A concerning bill is pending in the California Senate which would require the California state controller's office to make taxpayer information publicly available. The bill would require that the controller post on its website a list of all taxpayers subject to the California corporation tax with gross receipts of $5 billion or more and information about each taxpayer, including tax liability and the amount of tax credits claimed in the previous calendar year.
The New Mexico Administrative Hearings Office recently issued an opinion that addressed the following questions: under what circumstances can a state constitutionally impose tax on a domestic company's income from foreign subsidiaries, including Subpart F income; and when is factor representation required? Since many state income taxes are based on federal taxable income, inclusion of these new categories of income at the federal level could potentially result in their inclusion at the state level.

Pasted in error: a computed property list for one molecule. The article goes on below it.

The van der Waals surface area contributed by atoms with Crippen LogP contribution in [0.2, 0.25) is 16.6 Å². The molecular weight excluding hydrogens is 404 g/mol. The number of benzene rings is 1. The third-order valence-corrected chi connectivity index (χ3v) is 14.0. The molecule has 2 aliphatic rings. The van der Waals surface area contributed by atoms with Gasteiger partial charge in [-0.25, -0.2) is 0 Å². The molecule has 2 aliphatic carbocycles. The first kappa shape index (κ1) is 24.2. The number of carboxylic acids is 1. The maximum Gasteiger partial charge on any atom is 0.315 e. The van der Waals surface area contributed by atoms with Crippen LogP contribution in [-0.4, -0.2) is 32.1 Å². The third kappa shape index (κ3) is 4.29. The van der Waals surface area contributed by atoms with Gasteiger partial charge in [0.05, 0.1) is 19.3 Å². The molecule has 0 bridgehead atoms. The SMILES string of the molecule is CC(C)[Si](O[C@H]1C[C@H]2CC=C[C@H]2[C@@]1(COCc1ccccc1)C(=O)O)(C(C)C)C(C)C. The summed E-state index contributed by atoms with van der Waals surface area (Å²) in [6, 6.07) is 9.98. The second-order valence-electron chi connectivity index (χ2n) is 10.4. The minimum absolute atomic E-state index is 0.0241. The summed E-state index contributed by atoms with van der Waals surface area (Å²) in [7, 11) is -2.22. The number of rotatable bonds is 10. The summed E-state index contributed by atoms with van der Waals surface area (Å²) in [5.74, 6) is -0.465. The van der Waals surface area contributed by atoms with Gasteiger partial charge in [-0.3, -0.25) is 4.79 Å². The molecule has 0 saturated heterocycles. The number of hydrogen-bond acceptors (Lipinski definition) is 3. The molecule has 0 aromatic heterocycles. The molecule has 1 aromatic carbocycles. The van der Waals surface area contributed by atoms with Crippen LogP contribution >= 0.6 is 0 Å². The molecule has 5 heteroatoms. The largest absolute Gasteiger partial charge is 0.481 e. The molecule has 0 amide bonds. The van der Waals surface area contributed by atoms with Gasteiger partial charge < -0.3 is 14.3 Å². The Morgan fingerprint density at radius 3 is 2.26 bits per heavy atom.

The Oregon Supreme Court has rejected a business taxpayer's constitutional challenges to a 1993 Oregon statute that eliminated the right to utilise a three-factor apportionment formula in calculating Oregon income tax. The Oregon Supreme Court joined courts in Texas, Minnesota, California and Michigan in rejecting taxpayer arguments that states which have enacted Article IV of the Multi-state Tax Compact have entered into a binding contractual obligation which may not be overridden.